1. ITV Report

Mental health campaigners 'disgusted' by Welsh hotel advert for 'slightly OCD' staff

A Swansea wedding venue's tweet advertising for 'slightly OCD' staff has been labelled 'disgusting' by mental health campaigners.

Fairyhill in Reynoldston advertised various jobs on Twitter after a recent renovation.

The advert includes an image of plates and cutlery which are not straight with the caption 'Slightly OCD? Then we’d like to hear from you'. Credit: Twitter/Fairyhill_Hotel

The tweet has been met with a number of angry responses from various people calling for the venue to reconsider the advert, labelling it 'disgusting' and 'inappropriate'.

One user responded: 'I do have OCD. It’s got nothing to do with liking my cutlery straight, though.' Credit: Twitter/redskyatnight

One user responded: "I do have OCD. It’s got nothing to do with liking my cutlery straight, though.

"It’s more about distressing and intrusive thoughts of horrific self-harm and unbearable anxiety that my partner will die. So you might want to reconsider that advert."

Another added: "OCD can increase vulnerability to suicide up to 10 times. It ruins lives. It’s worth reconsidering this."

Credit: Twitter/Lepidoptric

Cerith Jones said: "I know others have said this already, but please do amend this. OCD isn’t as simple as wanting your cutlery in order, and the choice of words and images in this is damaging.

"Please change it. It’s a poor advert for a really nice place."

Credit: Twitter/clairecarlile

Leading national charity OCD-UK have also called the advert inaccurate and inappropriate.

Credit: Twitter/OCDUK

The attached job advert posted on Fairyhill hotel’s social media page was brought to our attention, and is drawing some anger from some of our social media followers.

Are you aware that OCD is absolutely nothing to do with being a perfectionist?

Did you know that someone who likes things a certain way, let’s say neat and tidy, is compelled to arrange things that way because of an unwanted, aggressive, intrusive thought.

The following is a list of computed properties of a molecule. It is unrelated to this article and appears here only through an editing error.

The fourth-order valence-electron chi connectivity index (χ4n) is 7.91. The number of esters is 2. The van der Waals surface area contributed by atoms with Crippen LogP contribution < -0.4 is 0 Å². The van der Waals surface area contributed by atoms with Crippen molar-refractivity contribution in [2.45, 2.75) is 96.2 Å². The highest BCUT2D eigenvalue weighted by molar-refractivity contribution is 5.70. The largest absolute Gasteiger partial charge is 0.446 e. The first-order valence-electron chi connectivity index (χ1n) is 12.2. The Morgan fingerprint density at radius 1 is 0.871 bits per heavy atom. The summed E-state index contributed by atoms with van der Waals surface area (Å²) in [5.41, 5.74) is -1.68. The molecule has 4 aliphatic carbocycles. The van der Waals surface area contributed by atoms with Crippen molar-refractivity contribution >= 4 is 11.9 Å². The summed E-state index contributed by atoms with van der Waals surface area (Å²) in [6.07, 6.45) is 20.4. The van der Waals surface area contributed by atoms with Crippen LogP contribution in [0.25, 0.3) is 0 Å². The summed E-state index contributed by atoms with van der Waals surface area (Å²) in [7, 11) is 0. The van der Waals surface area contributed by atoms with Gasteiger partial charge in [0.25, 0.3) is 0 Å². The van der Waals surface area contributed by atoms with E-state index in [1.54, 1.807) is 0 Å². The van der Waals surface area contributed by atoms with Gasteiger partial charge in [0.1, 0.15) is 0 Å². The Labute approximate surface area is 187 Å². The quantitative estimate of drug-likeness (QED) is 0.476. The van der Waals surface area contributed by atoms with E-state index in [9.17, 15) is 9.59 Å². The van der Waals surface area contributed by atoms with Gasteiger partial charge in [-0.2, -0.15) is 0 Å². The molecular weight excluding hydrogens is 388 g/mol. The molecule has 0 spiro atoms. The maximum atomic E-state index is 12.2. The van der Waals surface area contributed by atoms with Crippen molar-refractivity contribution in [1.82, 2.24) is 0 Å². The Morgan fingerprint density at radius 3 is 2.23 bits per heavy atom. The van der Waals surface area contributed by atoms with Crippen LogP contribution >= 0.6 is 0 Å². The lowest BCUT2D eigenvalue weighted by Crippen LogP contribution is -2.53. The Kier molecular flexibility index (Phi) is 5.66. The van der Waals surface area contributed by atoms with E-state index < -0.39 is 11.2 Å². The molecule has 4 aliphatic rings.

And in fact they might spend so much time trying to get the objects to ‘feel’ lined up that their ritual may take one, two, or even more hours just on that one issue.

Are you still keen to seek someone with that form of OCD for your hotel now?

I am sure the person that created that copy did not mean to offend, but sadly ignorance is no excuse for placing such a stigmatic and trivialising post.

I hope you will take this opportunity to educate your staff and take the appropriate action with that post and any others misusing OCD this way.

Perhaps you might want to get your staff involved in supporting the charity’s OCD Awareness Week efforts in October to further highlight misconceptions around OCD?

– Ashley Fulwood, Chief Executive, OCD-UK

Fairyhill have now issued an apology and removed the advert this afternoon:

We sincerely apologise for any upset we have caused. OCD is such an overused term in public discourse and is too often trivialised. We meant no harm and truly appreciate that in today’s politically correct society we should have been more conscious.

In hindsight we did not understand the true meaning of the condition and how it deeply affects those who suffer. A positive from this judgement error is that we’ve raised awareness and hope others will follow suit and not mis-use the term in daily conversation. We have pulled all reference with immediate effect and a new advert will be released.

– Fairyhill statement

For years Fairyhill was a go-to destination for tourists and diners on the Gower before becoming exclusively a wedding venue. It recently underwent a £1 million refurbishment.